## Warning in fancyError(my_var): 'my_var' is of class 'integer' when it needs
## to be a dataframe

This communicates what’s going wrong in terms that are much more meaningful to the user, because they assigned the name “my_var” to the object in the first place.

You might think that it’s too much effort to write a friendly error message, but in my work I find that details like this help build delightful products that are easy to use. It’s worth taking the time to communicate problems in the user’s language, and NSE is the best way I know to learn that language.

3. The glory of CRAN

I started programming on a Saturday morning during law school. In hindsight this was a very important morning for me because in many ways it shaped the course of my career for the next ten years. I probably had about 20 minutes to become interested and excited about the project, since I had lots of homework to do and programming wasn’t something that was on any of my to-do lists at the time. The resource I started with was “R Twotorials,” which taught you how to use R in two minute lessons.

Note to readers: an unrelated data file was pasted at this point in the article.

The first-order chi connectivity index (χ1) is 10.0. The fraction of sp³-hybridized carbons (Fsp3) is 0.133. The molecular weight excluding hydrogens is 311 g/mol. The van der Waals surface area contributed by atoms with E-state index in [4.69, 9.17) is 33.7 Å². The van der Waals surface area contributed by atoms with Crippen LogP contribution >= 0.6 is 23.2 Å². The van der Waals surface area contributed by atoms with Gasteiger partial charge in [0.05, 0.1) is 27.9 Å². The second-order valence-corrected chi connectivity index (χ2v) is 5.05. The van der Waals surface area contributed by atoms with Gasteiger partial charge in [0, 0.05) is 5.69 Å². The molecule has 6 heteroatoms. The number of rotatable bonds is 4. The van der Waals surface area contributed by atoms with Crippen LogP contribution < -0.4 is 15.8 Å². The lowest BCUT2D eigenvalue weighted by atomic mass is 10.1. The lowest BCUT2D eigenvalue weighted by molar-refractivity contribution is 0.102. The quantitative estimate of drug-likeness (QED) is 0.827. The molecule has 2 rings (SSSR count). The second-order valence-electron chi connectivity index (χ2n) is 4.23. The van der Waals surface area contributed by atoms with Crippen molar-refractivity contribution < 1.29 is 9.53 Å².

blogdown::shortcode("youtube", "5DZkQjPyzjs")

R let me get up and running, installing packages, filtering data, and printing plots in under 20 minutes, which meant that I stayed interested in the language and eventually started using it professionally. I had actually started to learn Python at around the same time but just found it too difficult. I didn’t know how to open a terminal window, I didn’t want to spend any time on configuration, and I didn’t have any time to devote to setup. Python required me to spend more than 20 minutes on setup, and R didn’t, so I picked R.